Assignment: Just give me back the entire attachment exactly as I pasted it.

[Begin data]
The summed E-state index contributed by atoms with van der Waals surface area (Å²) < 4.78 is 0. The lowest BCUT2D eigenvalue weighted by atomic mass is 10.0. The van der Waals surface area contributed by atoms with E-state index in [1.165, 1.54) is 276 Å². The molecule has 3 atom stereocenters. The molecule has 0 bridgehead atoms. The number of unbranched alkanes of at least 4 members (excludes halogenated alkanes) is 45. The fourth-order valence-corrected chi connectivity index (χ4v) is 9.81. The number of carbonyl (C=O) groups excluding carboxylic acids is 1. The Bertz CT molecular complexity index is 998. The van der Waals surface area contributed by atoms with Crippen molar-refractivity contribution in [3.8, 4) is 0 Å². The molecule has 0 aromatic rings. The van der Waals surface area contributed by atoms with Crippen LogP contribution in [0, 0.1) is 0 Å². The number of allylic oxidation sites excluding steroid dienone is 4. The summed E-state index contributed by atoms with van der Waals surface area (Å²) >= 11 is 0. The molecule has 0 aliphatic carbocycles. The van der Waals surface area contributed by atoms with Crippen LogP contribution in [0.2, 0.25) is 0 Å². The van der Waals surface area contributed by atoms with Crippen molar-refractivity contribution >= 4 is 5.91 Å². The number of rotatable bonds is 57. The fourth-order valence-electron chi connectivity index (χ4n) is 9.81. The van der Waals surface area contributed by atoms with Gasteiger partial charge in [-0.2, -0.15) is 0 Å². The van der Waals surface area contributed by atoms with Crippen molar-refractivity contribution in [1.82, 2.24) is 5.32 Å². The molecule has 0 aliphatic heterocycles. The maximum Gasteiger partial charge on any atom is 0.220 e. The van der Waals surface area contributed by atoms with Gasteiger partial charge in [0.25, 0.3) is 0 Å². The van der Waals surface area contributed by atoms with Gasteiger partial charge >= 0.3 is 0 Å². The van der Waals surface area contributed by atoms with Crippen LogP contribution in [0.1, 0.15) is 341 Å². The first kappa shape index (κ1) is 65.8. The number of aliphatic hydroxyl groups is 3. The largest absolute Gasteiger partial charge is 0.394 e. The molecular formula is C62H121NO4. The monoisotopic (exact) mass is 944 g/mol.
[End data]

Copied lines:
The summed E-state index contributed by atoms with van der Waals surface area (Å²) < 4.78 is 0. The lowest BCUT2D eigenvalue weighted by atomic mass is 10.0. The van der Waals surface area contributed by atoms with E-state index in [1.165, 1.54) is 276 Å². The molecule has 3 atom stereocenters. The molecule has 0 bridgehead atoms. The number of unbranched alkanes of at least 4 members (excludes halogenated alkanes) is 45. The fourth-order valence-corrected chi connectivity index (χ4v) is 9.81. The number of carbonyl (C=O) groups excluding carboxylic acids is 1. The Bertz CT molecular complexity index is 998. The van der Waals surface area contributed by atoms with Crippen molar-refractivity contribution in [3.8, 4) is 0 Å². The molecule has 0 aromatic rings. The van der Waals surface area contributed by atoms with Crippen LogP contribution in [0, 0.1) is 0 Å². The number of allylic oxidation sites excluding steroid dienone is 4. The summed E-state index contributed by atoms with van der Waals surface area (Å²) >= 11 is 0. The molecule has 0 aliphatic carbocycles. The van der Waals surface area contributed by atoms with Crippen LogP contribution in [0.2, 0.25) is 0 Å². The van der Waals surface area contributed by atoms with Crippen molar-refractivity contribution >= 4 is 5.91 Å². The number of rotatable bonds is 57. The fourth-order valence-electron chi connectivity index (χ4n) is 9.81. The van der Waals surface area contributed by atoms with Gasteiger partial charge in [-0.2, -0.15) is 0 Å². The van der Waals surface area contributed by atoms with Crippen molar-refractivity contribution in [1.82, 2.24) is 5.32 Å². The molecule has 0 aliphatic heterocycles. The maximum Gasteiger partial charge on any atom is 0.220 e. The van der Waals surface area contributed by atoms with Gasteiger partial charge in [0.25, 0.3) is 0 Å². The van der Waals surface area contributed by atoms with Gasteiger partial charge >= 0.3 is 0 Å². The van der Waals surface area contributed by atoms with Crippen LogP contribution in [0.1, 0.15) is 341 Å². The first kappa shape index (κ1) is 65.8. The number of aliphatic hydroxyl groups is 3. The largest absolute Gasteiger partial charge is 0.394 e. The molecular formula is C62H121NO4. The monoisotopic (exact) mass is 944 g/mol.